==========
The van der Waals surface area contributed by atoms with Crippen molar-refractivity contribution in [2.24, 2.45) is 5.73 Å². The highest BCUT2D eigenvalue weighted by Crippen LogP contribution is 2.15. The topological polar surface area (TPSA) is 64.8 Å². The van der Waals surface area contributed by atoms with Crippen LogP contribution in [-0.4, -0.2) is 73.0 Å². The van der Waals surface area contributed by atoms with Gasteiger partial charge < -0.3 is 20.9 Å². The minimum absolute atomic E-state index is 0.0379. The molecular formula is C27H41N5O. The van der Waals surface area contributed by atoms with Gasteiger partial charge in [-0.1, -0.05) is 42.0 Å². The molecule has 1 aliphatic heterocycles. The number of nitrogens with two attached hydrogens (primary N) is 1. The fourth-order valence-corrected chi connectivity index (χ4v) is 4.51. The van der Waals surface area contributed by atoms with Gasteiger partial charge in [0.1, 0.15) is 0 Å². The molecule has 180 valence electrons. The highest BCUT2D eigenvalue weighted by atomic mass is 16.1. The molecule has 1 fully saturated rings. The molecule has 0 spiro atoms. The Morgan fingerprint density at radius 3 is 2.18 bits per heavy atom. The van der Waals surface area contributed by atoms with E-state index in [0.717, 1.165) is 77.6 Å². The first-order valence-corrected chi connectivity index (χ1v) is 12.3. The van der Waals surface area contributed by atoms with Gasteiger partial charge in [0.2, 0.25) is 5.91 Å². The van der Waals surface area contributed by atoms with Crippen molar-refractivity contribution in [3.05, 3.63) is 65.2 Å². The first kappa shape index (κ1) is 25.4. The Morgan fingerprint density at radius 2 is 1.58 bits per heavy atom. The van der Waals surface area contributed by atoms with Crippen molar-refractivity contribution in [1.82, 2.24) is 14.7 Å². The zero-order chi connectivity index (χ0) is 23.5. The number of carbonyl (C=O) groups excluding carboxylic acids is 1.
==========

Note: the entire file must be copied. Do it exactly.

The van der Waals surface area contributed by atoms with Crippen molar-refractivity contribution in [2.24, 2.45) is 5.73 Å². The highest BCUT2D eigenvalue weighted by Crippen LogP contribution is 2.15. The topological polar surface area (TPSA) is 64.8 Å². The van der Waals surface area contributed by atoms with Crippen LogP contribution in [-0.4, -0.2) is 73.0 Å². The van der Waals surface area contributed by atoms with Gasteiger partial charge < -0.3 is 20.9 Å². The minimum absolute atomic E-state index is 0.0379. The molecular formula is C27H41N5O. The van der Waals surface area contributed by atoms with Gasteiger partial charge in [-0.1, -0.05) is 42.0 Å². The molecule has 1 aliphatic heterocycles. The number of nitrogens with two attached hydrogens (primary N) is 1. The fourth-order valence-corrected chi connectivity index (χ4v) is 4.51. The van der Waals surface area contributed by atoms with Gasteiger partial charge in [0.1, 0.15) is 0 Å². The molecule has 180 valence electrons. The highest BCUT2D eigenvalue weighted by atomic mass is 16.1. The molecule has 1 fully saturated rings. The molecule has 0 spiro atoms. The Morgan fingerprint density at radius 3 is 2.18 bits per heavy atom. The van der Waals surface area contributed by atoms with E-state index in [0.717, 1.165) is 77.6 Å². The first-order valence-corrected chi connectivity index (χ1v) is 12.3. The van der Waals surface area contributed by atoms with Gasteiger partial charge in [0.2, 0.25) is 5.91 Å². The van der Waals surface area contributed by atoms with Crippen molar-refractivity contribution in [3.05, 3.63) is 65.2 Å². The first kappa shape index (κ1) is 25.4. The Morgan fingerprint density at radius 2 is 1.58 bits per heavy atom. The van der Waals surface area contributed by atoms with Crippen molar-refractivity contribution in [1.82, 2.24) is 14.7 Å². The zero-order chi connectivity index (χ0) is 23.5. The number of carbonyl (C=O) groups excluding carboxylic acids is 1.